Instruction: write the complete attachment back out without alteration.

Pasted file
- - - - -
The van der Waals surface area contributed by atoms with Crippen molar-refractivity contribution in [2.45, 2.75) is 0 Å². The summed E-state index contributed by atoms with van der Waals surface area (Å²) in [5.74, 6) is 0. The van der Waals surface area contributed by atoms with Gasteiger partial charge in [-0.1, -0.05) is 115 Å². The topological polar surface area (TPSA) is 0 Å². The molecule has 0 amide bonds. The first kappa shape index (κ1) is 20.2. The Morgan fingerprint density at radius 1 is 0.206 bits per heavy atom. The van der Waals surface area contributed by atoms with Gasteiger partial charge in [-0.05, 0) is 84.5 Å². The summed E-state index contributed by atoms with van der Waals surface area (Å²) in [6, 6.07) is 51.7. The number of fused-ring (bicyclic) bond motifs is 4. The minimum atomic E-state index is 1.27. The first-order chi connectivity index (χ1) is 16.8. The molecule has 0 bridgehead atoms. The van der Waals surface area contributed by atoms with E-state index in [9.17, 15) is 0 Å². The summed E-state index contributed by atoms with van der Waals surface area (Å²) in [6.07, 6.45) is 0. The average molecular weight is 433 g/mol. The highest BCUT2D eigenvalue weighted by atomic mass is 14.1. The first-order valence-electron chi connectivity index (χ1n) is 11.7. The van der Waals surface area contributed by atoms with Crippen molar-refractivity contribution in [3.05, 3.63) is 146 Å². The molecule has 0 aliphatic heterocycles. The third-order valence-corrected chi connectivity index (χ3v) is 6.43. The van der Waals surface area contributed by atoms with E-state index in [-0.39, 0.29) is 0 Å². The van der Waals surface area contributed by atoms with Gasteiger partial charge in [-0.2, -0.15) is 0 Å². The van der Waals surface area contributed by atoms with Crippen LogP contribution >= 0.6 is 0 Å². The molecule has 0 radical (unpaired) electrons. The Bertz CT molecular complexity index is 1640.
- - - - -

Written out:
The van der Waals surface area contributed by atoms with Crippen molar-refractivity contribution in [2.45, 2.75) is 0 Å². The summed E-state index contributed by atoms with van der Waals surface area (Å²) in [5.74, 6) is 0. The van der Waals surface area contributed by atoms with Gasteiger partial charge in [-0.1, -0.05) is 115 Å². The topological polar surface area (TPSA) is 0 Å². The molecule has 0 amide bonds. The first kappa shape index (κ1) is 20.2. The Morgan fingerprint density at radius 1 is 0.206 bits per heavy atom. The van der Waals surface area contributed by atoms with Gasteiger partial charge in [-0.05, 0) is 84.5 Å². The summed E-state index contributed by atoms with van der Waals surface area (Å²) in [6, 6.07) is 51.7. The number of fused-ring (bicyclic) bond motifs is 4. The minimum atomic E-state index is 1.27. The first-order chi connectivity index (χ1) is 16.8. The molecule has 0 bridgehead atoms. The van der Waals surface area contributed by atoms with E-state index in [9.17, 15) is 0 Å². The summed E-state index contributed by atoms with van der Waals surface area (Å²) in [6.07, 6.45) is 0. The average molecular weight is 433 g/mol. The highest BCUT2D eigenvalue weighted by atomic mass is 14.1. The first-order valence-electron chi connectivity index (χ1n) is 11.7. The van der Waals surface area contributed by atoms with Crippen molar-refractivity contribution in [3.05, 3.63) is 146 Å². The molecule has 0 aliphatic heterocycles. The third-order valence-corrected chi connectivity index (χ3v) is 6.43. The van der Waals surface area contributed by atoms with E-state index in [-0.39, 0.29) is 0 Å². The van der Waals surface area contributed by atoms with Gasteiger partial charge in [-0.2, -0.15) is 0 Å². The van der Waals surface area contributed by atoms with Crippen LogP contribution >= 0.6 is 0 Å². The molecule has 0 radical (unpaired) electrons. The Bertz CT molecular complexity index is 1640.